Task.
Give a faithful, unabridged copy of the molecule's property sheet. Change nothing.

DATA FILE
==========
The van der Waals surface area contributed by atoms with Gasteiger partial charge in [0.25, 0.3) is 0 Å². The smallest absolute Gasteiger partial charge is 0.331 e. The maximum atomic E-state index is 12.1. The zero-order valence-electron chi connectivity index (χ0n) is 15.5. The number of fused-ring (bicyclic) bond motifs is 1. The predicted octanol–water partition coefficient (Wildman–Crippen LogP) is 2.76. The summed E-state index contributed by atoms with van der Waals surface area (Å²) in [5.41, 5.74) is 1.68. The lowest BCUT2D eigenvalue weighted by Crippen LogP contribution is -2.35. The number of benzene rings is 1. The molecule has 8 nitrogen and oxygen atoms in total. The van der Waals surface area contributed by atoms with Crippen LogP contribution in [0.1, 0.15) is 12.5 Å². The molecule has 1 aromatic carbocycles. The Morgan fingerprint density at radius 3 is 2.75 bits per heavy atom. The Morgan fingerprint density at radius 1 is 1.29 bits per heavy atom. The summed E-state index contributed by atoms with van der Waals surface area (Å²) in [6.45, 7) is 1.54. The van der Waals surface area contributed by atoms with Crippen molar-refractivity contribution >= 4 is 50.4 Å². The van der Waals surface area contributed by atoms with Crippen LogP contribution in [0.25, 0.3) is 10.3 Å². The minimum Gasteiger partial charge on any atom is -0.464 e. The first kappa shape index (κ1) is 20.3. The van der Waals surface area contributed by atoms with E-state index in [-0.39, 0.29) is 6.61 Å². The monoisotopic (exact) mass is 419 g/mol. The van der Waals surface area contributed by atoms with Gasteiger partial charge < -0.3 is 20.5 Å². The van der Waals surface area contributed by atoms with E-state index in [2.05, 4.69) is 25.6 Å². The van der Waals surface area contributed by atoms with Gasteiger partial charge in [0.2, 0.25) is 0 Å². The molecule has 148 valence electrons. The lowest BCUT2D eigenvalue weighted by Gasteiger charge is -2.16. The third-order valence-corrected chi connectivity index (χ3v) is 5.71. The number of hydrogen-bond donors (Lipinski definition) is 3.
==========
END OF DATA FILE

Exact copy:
The van der Waals surface area contributed by atoms with Gasteiger partial charge in [0.25, 0.3) is 0 Å². The smallest absolute Gasteiger partial charge is 0.331 e. The maximum atomic E-state index is 12.1. The zero-order valence-electron chi connectivity index (χ0n) is 15.5. The number of fused-ring (bicyclic) bond motifs is 1. The predicted octanol–water partition coefficient (Wildman–Crippen LogP) is 2.76. The summed E-state index contributed by atoms with van der Waals surface area (Å²) in [5.41, 5.74) is 1.68. The lowest BCUT2D eigenvalue weighted by Crippen LogP contribution is -2.35. The number of benzene rings is 1. The molecule has 8 nitrogen and oxygen atoms in total. The van der Waals surface area contributed by atoms with Crippen LogP contribution in [0.1, 0.15) is 12.5 Å². The molecule has 1 aromatic carbocycles. The Morgan fingerprint density at radius 3 is 2.75 bits per heavy atom. The Morgan fingerprint density at radius 1 is 1.29 bits per heavy atom. The summed E-state index contributed by atoms with van der Waals surface area (Å²) in [6.45, 7) is 1.54. The van der Waals surface area contributed by atoms with Crippen molar-refractivity contribution >= 4 is 50.4 Å². The van der Waals surface area contributed by atoms with Crippen LogP contribution in [0.25, 0.3) is 10.3 Å². The minimum Gasteiger partial charge on any atom is -0.464 e. The first kappa shape index (κ1) is 20.3. The van der Waals surface area contributed by atoms with E-state index in [-0.39, 0.29) is 6.61 Å². The monoisotopic (exact) mass is 419 g/mol. The van der Waals surface area contributed by atoms with Gasteiger partial charge < -0.3 is 20.5 Å². The van der Waals surface area contributed by atoms with E-state index in [2.05, 4.69) is 25.6 Å². The van der Waals surface area contributed by atoms with Gasteiger partial charge in [0.2, 0.25) is 0 Å². The molecule has 148 valence electrons. The lowest BCUT2D eigenvalue weighted by Gasteiger charge is -2.16. The third-order valence-corrected chi connectivity index (χ3v) is 5.71. The number of hydrogen-bond donors (Lipinski definition) is 3.